That’s the thing about The Cursed Child. If it is someone who isn’t a Potterhead reading this, it would go right over their head. Nothing would make sense. They wouldn’t be able to properly connect to the story. There are oftentimes things like this get critiqued, but I like it when something knows its audience and tries to be the best it can for that specific audience. It makes it more special.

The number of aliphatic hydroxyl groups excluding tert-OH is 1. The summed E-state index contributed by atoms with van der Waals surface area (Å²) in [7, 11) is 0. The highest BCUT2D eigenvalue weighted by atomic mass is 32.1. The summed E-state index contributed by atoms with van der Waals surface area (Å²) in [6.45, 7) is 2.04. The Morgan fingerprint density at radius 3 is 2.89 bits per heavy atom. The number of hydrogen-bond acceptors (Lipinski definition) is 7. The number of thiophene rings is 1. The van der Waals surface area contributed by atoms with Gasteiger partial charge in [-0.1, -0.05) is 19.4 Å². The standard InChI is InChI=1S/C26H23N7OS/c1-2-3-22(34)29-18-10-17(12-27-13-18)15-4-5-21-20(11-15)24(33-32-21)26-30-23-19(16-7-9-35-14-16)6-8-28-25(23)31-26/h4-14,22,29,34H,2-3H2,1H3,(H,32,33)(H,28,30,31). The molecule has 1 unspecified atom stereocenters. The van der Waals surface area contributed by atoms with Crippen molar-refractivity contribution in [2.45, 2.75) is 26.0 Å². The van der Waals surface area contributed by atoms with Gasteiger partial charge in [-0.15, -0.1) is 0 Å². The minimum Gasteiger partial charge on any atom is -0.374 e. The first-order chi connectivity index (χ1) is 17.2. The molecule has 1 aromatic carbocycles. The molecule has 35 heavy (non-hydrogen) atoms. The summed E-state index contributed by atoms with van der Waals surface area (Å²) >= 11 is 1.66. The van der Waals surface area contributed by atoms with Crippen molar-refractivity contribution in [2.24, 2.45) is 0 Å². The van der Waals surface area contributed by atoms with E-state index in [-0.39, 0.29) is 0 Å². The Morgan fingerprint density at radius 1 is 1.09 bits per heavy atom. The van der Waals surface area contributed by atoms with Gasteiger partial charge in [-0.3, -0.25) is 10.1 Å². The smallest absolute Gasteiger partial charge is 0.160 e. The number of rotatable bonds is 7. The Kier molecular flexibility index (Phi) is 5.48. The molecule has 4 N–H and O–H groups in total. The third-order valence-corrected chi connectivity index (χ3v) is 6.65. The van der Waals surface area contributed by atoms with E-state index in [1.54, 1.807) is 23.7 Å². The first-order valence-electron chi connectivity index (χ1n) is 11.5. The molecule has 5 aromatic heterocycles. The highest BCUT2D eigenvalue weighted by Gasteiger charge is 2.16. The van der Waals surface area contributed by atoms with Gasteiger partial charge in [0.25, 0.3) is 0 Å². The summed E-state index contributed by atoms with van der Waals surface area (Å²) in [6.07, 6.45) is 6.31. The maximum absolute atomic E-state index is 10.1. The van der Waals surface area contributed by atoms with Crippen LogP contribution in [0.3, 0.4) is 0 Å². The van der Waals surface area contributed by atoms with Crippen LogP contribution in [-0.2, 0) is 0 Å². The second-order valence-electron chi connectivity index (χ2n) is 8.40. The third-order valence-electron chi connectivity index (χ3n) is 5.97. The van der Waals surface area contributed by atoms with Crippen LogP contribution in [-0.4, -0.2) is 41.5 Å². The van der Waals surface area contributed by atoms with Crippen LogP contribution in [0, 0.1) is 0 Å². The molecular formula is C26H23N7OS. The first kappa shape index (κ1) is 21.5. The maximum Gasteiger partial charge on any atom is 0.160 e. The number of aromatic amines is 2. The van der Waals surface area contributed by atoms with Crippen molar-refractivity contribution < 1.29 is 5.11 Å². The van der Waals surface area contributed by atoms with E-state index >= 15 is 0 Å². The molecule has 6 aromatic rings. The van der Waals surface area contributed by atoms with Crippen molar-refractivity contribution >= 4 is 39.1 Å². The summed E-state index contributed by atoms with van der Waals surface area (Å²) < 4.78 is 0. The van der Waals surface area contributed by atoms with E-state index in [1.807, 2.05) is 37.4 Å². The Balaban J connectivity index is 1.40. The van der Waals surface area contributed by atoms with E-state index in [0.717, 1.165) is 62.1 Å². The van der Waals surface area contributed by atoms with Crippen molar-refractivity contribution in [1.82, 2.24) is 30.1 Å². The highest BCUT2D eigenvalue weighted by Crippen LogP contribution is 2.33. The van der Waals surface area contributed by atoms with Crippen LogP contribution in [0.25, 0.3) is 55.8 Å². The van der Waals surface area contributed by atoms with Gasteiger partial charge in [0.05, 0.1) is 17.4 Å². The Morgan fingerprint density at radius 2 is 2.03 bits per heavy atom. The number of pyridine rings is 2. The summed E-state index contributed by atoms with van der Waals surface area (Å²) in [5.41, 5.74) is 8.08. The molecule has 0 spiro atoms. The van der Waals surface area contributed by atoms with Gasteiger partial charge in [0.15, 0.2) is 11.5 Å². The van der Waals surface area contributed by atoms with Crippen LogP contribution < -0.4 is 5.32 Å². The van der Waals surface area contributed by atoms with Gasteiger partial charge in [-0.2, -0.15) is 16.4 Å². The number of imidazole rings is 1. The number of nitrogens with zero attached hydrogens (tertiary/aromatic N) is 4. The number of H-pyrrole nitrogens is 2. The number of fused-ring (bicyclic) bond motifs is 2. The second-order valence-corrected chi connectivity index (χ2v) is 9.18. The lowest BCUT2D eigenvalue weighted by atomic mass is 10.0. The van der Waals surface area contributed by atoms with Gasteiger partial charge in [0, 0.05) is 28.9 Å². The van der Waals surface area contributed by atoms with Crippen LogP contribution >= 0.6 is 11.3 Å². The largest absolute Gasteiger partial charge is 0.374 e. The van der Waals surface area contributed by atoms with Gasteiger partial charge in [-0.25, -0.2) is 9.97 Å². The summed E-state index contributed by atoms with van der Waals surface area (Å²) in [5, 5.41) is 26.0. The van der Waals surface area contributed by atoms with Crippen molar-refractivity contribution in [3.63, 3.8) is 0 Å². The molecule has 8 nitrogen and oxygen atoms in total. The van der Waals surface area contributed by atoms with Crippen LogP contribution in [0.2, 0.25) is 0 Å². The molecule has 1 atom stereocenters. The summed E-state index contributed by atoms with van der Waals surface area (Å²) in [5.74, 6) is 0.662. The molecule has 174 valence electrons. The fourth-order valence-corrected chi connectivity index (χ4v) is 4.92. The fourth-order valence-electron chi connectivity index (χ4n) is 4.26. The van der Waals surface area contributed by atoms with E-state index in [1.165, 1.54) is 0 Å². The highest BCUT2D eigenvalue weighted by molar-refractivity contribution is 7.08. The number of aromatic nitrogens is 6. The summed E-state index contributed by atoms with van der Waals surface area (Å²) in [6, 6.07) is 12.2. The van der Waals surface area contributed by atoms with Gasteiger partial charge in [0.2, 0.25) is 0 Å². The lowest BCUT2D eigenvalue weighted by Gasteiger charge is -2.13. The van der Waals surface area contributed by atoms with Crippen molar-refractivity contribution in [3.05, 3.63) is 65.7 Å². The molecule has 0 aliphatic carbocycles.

Having picked up where it left off, the story does a great job of building the world as it is now (or, actually, in the near future). It isn’t thrown in your face where everyone is and what everyone’s doing, it’s just woven into the story. The story itself is quite brave. It took some serious risks, and what I mean by that is it might anger a few fans. I was quite confused about how to feel while I was reading it, but it felt clearer when I finished it. I’m glad the story didn’t play it safe and just went through with what it had to. More than anything, it’s a family story. A very touching, powerful one. So powerful, in fact, that I had to put the book down and breathe in a few scenes. I genuinely had to take time to process what I was reading.